• Colorado Tick Fever sometimes referred to as mountain tick fever or American mountain fever, is limited to Canada and the western United States.
  • Tularemia ("rabbit fever") is a potentially serious illness that occurs naturally in the United States. People can get tularemia many different ways:
  • being bitten by an infected tick, deerfly or other insect
  • breathing in the bacteria
  • eating or drinking contaminated food or water
  • handling infected animal carcasses

Those exposed to the tularemia bacteria should be treated as soon as possible. The disease can be fatal if it is not treated with the right antibiotics. Symptoms usually appear 3 to 5 days after exposure to the bacteria, but can take as long as 14 days.
  • Rocky Mountain Spotted Fever (RMSF) is the most common cause of fatal tick-borne diseases in the United States.
  • Tickborne Relapsing Fever (TBRF) is a rare infection linked to sleeping in rustic cabins, particularly cabins in mountainous areas of the Western United States.
  • Lyme disease is caused by a bacteria transmitted to humans through a bite from an infected black-legged or deer tick. Blacklegged ticks that are the primary vectors for Lyme disease are not known to occur in Montana. Contracting Lyme disease is dependent on the species of tick, where you were when the bite occurred, and how long the tick was attached. Blacklegged ticks must be attached for at least 24 hours to transmit Lyme disease. Early signs and symptoms of Lyme disease include fever, chills, headache, fatigue, muscle and joint pain, and swollen lymph nodes, the CDC says.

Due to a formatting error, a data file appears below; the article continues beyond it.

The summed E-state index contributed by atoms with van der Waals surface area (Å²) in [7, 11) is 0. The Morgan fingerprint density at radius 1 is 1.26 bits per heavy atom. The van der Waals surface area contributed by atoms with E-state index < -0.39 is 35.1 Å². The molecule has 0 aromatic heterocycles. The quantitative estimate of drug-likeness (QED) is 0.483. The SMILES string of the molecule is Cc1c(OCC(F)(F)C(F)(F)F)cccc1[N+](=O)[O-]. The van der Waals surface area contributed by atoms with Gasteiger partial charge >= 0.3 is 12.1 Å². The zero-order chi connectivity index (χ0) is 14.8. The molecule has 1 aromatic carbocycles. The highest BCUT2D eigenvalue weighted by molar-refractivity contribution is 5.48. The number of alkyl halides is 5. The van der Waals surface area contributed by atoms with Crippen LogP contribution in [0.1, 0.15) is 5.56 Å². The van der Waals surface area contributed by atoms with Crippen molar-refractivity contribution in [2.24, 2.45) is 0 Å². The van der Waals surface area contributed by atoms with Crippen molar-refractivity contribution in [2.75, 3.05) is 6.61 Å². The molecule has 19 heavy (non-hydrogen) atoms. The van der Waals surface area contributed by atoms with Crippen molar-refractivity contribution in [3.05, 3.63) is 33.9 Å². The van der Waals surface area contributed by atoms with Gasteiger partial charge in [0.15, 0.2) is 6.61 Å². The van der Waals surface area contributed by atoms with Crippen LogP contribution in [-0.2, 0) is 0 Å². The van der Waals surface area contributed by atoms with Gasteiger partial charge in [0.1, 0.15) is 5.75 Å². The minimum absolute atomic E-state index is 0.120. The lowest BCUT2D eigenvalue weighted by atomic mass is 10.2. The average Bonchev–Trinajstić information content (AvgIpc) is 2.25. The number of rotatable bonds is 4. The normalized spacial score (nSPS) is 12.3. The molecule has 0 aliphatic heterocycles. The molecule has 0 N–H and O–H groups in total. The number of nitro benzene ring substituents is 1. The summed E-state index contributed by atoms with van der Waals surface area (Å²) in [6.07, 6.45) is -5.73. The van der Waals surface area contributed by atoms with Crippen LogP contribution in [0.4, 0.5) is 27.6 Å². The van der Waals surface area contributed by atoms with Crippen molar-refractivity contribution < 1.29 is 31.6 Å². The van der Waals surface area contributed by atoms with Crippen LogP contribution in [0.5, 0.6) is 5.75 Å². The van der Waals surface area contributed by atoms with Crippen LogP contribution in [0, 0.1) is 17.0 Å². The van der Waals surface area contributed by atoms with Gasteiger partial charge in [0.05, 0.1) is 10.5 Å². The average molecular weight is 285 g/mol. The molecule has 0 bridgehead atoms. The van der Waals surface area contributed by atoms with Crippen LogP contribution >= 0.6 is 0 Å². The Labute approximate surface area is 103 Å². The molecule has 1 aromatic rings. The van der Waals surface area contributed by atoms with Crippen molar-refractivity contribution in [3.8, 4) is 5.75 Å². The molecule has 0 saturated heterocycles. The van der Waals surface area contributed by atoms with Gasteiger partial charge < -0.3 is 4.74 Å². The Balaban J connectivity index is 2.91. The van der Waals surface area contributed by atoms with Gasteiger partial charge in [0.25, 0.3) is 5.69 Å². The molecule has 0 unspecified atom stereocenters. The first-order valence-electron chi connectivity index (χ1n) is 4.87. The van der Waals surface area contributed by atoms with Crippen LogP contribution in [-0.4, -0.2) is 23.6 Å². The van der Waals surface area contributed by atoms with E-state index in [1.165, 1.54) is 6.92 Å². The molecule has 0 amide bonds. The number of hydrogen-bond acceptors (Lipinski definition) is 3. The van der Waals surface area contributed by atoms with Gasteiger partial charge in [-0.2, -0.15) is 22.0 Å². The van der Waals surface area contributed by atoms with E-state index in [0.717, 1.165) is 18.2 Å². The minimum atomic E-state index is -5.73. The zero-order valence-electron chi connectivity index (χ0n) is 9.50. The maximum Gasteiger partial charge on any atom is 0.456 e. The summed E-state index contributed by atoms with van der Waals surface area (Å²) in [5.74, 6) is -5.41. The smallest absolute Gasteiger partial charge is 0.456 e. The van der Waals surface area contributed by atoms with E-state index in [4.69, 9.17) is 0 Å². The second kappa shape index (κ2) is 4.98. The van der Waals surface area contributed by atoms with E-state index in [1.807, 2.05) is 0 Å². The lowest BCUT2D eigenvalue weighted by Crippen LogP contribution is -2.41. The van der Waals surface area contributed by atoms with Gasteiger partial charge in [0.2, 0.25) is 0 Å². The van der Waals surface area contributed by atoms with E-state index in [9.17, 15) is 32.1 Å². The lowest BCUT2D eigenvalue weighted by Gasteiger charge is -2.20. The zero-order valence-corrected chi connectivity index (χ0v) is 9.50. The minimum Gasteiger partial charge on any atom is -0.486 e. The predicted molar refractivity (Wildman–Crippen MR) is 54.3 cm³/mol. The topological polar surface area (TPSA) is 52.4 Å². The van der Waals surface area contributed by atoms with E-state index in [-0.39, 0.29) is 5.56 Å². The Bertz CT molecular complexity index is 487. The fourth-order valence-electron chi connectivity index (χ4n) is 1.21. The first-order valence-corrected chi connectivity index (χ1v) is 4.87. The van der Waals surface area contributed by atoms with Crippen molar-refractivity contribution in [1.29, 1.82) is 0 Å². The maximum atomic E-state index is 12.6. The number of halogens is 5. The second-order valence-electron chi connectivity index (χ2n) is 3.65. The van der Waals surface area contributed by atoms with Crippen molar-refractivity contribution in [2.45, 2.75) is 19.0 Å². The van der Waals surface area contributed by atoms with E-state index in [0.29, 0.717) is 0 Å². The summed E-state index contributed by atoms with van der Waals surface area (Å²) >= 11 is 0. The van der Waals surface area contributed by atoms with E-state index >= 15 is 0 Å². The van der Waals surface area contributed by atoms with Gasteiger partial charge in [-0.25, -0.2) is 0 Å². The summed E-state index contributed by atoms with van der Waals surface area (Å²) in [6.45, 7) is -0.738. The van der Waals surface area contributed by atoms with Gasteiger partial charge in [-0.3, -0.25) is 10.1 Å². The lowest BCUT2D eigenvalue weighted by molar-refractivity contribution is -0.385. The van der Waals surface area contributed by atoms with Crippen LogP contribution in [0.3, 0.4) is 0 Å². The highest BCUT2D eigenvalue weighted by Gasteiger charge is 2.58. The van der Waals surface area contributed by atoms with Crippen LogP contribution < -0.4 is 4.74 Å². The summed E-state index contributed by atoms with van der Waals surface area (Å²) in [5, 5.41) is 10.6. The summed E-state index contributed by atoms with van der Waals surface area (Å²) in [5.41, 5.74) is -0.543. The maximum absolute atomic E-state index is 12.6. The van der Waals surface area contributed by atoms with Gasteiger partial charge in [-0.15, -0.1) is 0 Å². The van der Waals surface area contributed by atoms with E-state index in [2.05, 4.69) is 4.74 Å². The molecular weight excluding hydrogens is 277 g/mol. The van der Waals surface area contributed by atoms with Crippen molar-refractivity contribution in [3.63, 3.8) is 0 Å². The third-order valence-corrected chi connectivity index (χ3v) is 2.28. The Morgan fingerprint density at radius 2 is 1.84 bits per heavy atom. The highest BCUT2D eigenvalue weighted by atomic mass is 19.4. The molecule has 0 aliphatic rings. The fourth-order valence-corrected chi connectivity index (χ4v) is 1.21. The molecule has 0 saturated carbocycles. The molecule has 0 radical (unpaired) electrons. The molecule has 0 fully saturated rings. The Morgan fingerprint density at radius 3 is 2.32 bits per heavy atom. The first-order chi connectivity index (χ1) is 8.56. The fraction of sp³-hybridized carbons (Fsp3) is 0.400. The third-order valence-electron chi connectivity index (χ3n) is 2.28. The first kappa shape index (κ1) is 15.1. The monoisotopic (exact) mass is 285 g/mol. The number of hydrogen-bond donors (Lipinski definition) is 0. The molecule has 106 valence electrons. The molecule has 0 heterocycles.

Removing Attached Ticks
Encouraging ticks to detach from the skin by applying petroleum jelly or using a hot match could make matters worse. Removing the tick without having it release additional saliva decreases the risk of it transmitting the pathogen. Many devices for tick removal have been marketed, but there is nothing better than a plain set of fine tipped tweezers.
  1. Grasp the tick as close to the skin surface as possible and pull upward with steady, even pressure. Twisting or jerking may cause the mouthparts to break off. (If this happens, remove mouthparts with tweezers.)
  2. Thoroughly disinfect the bite site with iodine scrub, rubbing alcohol, or water containing detergents and wash your hands with soap and water, after the tick has been removed. Do not squeeze or puncture the body of the tick because its fluids may contain infectious organisms.
  3. Save the tick for identification in a sealable, plastic bag with the date and place in freezer in case you become ill. This may help your doctor make an accurate diagnosis.

For more information:
This week's community health column is brought to you by Marcus Daly Memorial Hospital and Ravalli County Public Health. For questions and or comments, please contact Sheryl Schumacher, Ravalli County Public Health at 406-375-6675. Working together to build a healthier community!